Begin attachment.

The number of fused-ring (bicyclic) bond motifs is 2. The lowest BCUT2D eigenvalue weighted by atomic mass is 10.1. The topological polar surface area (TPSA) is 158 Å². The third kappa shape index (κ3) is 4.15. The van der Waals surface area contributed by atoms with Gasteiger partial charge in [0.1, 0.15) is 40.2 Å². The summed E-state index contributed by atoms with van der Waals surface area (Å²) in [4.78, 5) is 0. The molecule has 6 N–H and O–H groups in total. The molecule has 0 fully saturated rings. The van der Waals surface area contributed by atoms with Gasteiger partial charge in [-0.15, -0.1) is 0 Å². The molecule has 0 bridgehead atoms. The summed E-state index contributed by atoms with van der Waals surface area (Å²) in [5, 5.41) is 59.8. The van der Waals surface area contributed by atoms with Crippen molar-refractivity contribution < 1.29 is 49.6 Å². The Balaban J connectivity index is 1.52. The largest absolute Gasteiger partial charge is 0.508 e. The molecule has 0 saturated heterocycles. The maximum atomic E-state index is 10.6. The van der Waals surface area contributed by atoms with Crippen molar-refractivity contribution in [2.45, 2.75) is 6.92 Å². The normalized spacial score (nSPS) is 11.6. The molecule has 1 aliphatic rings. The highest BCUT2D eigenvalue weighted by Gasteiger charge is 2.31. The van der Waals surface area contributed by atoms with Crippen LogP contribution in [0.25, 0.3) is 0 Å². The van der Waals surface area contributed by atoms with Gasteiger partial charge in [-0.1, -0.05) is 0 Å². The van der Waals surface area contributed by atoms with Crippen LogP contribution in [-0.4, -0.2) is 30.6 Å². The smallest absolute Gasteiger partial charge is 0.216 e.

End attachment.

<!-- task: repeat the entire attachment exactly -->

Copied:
The number of fused-ring (bicyclic) bond motifs is 2. The lowest BCUT2D eigenvalue weighted by atomic mass is 10.1. The topological polar surface area (TPSA) is 158 Å². The third kappa shape index (κ3) is 4.15. The van der Waals surface area contributed by atoms with Gasteiger partial charge in [0.1, 0.15) is 40.2 Å². The summed E-state index contributed by atoms with van der Waals surface area (Å²) in [4.78, 5) is 0. The molecule has 6 N–H and O–H groups in total. The molecule has 0 fully saturated rings. The van der Waals surface area contributed by atoms with Gasteiger partial charge in [-0.15, -0.1) is 0 Å². The molecule has 0 bridgehead atoms. The summed E-state index contributed by atoms with van der Waals surface area (Å²) in [5, 5.41) is 59.8. The van der Waals surface area contributed by atoms with Crippen molar-refractivity contribution < 1.29 is 49.6 Å². The Balaban J connectivity index is 1.52. The largest absolute Gasteiger partial charge is 0.508 e. The molecule has 0 saturated heterocycles. The maximum atomic E-state index is 10.6. The van der Waals surface area contributed by atoms with Crippen molar-refractivity contribution in [2.45, 2.75) is 6.92 Å². The normalized spacial score (nSPS) is 11.6. The molecule has 1 aliphatic rings. The highest BCUT2D eigenvalue weighted by Gasteiger charge is 2.31. The van der Waals surface area contributed by atoms with Crippen LogP contribution in [0.25, 0.3) is 0 Å². The van der Waals surface area contributed by atoms with Gasteiger partial charge in [-0.1, -0.05) is 0 Å². The van der Waals surface area contributed by atoms with Crippen LogP contribution in [-0.4, -0.2) is 30.6 Å². The smallest absolute Gasteiger partial charge is 0.216 e.